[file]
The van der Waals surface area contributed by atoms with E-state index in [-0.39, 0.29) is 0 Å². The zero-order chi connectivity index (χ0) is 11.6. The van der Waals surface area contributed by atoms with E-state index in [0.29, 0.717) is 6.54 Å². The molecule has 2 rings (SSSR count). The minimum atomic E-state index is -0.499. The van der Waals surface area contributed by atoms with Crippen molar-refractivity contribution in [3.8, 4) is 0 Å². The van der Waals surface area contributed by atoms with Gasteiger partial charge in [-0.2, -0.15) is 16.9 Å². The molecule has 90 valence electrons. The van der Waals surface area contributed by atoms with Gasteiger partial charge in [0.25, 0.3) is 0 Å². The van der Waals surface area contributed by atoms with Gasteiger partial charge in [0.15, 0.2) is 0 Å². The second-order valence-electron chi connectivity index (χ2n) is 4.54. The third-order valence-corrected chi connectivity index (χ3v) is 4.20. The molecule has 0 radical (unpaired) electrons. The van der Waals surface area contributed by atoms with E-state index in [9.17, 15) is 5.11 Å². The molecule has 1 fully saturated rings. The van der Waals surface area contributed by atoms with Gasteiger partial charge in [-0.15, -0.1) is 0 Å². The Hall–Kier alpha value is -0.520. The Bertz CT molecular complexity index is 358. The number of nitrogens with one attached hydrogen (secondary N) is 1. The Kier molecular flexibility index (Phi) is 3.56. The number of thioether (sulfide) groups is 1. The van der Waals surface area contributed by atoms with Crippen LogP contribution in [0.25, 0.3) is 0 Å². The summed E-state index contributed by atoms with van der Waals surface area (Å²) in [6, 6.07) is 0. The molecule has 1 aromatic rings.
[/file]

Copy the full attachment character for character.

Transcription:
The van der Waals surface area contributed by atoms with E-state index in [-0.39, 0.29) is 0 Å². The zero-order chi connectivity index (χ0) is 11.6. The van der Waals surface area contributed by atoms with E-state index in [0.29, 0.717) is 6.54 Å². The molecule has 2 rings (SSSR count). The minimum atomic E-state index is -0.499. The van der Waals surface area contributed by atoms with Crippen molar-refractivity contribution in [3.8, 4) is 0 Å². The van der Waals surface area contributed by atoms with Gasteiger partial charge in [-0.2, -0.15) is 16.9 Å². The molecule has 90 valence electrons. The van der Waals surface area contributed by atoms with Gasteiger partial charge in [0.25, 0.3) is 0 Å². The van der Waals surface area contributed by atoms with Gasteiger partial charge in [0.15, 0.2) is 0 Å². The second-order valence-electron chi connectivity index (χ2n) is 4.54. The third-order valence-corrected chi connectivity index (χ3v) is 4.20. The molecule has 0 radical (unpaired) electrons. The van der Waals surface area contributed by atoms with E-state index in [9.17, 15) is 5.11 Å². The molecule has 1 fully saturated rings. The van der Waals surface area contributed by atoms with Gasteiger partial charge in [-0.15, -0.1) is 0 Å². The Hall–Kier alpha value is -0.520. The Bertz CT molecular complexity index is 358. The number of nitrogens with one attached hydrogen (secondary N) is 1. The Kier molecular flexibility index (Phi) is 3.56. The number of thioether (sulfide) groups is 1. The van der Waals surface area contributed by atoms with Crippen LogP contribution in [0.25, 0.3) is 0 Å². The summed E-state index contributed by atoms with van der Waals surface area (Å²) in [6, 6.07) is 0. The molecule has 1 aromatic rings.